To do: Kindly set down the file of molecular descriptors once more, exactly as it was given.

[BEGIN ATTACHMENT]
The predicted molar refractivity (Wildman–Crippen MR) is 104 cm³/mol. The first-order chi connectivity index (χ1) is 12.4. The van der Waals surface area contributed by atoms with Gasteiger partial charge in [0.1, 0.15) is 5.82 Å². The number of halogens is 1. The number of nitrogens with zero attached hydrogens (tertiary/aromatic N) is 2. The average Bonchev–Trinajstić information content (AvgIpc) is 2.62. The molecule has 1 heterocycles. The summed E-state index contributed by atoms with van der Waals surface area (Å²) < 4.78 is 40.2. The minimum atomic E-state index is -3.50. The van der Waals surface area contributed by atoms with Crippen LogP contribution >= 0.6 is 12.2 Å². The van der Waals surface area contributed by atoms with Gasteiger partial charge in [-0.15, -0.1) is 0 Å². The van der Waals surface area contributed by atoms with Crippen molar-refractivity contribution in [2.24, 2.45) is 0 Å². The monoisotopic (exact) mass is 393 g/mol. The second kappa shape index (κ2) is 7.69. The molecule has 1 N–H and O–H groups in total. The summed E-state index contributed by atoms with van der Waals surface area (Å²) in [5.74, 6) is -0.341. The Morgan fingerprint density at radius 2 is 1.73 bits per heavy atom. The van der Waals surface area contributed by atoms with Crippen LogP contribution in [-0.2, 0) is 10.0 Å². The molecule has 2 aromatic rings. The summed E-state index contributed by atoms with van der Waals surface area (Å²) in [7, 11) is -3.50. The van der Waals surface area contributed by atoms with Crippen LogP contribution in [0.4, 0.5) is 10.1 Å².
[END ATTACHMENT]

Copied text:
The predicted molar refractivity (Wildman–Crippen MR) is 104 cm³/mol. The first-order chi connectivity index (χ1) is 12.4. The van der Waals surface area contributed by atoms with Gasteiger partial charge in [0.1, 0.15) is 5.82 Å². The number of halogens is 1. The number of nitrogens with zero attached hydrogens (tertiary/aromatic N) is 2. The average Bonchev–Trinajstić information content (AvgIpc) is 2.62. The molecule has 1 heterocycles. The summed E-state index contributed by atoms with van der Waals surface area (Å²) < 4.78 is 40.2. The minimum atomic E-state index is -3.50. The van der Waals surface area contributed by atoms with Crippen LogP contribution >= 0.6 is 12.2 Å². The van der Waals surface area contributed by atoms with Gasteiger partial charge in [-0.15, -0.1) is 0 Å². The van der Waals surface area contributed by atoms with Crippen molar-refractivity contribution in [2.24, 2.45) is 0 Å². The monoisotopic (exact) mass is 393 g/mol. The second kappa shape index (κ2) is 7.69. The molecule has 1 N–H and O–H groups in total. The summed E-state index contributed by atoms with van der Waals surface area (Å²) in [5.74, 6) is -0.341. The Morgan fingerprint density at radius 2 is 1.73 bits per heavy atom. The van der Waals surface area contributed by atoms with Crippen LogP contribution in [-0.2, 0) is 10.0 Å². The molecule has 2 aromatic rings. The summed E-state index contributed by atoms with van der Waals surface area (Å²) in [7, 11) is -3.50. The van der Waals surface area contributed by atoms with Crippen LogP contribution in [0.4, 0.5) is 10.1 Å².